I was referring to the apparent capabilities of the inspector, whose report spawned the original post. Missing the obvious safety/code issues is an indication of the ability and he may just be an out of work contractor with no credentials.
The views on other problems can only be discovered with the removal of certain items, visual observations give enough clues to much bigger problems. The buyer and inspector are only guests in the house and open the doors with red flags doors for specialists, like structural engineers such as BridgeMan suggested that can give more accurate information on what is required to the buyer on the credits expected for deficiencies in the home. As a registered engineer, I always found it to be hindrance when the owner has the right to limit accessibility for you to look at many things until after he sold the home.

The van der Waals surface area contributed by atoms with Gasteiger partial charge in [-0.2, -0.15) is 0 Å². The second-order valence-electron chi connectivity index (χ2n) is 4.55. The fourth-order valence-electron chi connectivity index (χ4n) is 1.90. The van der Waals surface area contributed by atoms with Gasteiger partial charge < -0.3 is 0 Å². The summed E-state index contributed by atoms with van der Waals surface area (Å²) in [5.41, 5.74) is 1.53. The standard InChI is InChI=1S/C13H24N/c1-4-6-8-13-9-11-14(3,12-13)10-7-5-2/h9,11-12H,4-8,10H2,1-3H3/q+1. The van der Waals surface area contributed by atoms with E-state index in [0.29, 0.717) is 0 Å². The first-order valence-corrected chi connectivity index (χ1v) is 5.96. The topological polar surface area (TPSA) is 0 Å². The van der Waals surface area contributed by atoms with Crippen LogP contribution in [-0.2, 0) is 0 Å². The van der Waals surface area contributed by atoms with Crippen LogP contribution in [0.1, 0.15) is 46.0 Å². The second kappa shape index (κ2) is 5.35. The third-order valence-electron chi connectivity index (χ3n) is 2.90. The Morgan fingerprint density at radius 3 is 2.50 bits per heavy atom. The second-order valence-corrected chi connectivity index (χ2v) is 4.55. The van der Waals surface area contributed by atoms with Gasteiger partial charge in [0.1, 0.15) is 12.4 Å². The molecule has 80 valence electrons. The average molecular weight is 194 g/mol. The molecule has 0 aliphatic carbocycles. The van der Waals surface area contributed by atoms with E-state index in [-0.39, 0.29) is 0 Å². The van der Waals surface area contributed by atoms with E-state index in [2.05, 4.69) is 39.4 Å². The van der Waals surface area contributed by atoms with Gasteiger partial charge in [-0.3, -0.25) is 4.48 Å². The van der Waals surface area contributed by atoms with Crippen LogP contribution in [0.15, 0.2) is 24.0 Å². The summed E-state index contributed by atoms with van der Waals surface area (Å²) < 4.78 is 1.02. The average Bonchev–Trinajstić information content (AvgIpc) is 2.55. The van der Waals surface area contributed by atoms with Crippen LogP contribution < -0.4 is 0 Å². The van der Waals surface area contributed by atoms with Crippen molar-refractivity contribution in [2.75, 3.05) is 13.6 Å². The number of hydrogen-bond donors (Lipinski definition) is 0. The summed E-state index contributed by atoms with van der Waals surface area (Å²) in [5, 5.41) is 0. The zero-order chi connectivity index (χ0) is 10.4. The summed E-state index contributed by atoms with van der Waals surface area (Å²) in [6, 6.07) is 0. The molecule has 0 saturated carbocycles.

A smart seller will hire the most expensive ($400+) home inspector around (for a pre-sale/prelisting inspection) to point out the problems for correction since he has more experience and knows what the buyers inspector ($250-$350 for an inspection) might find.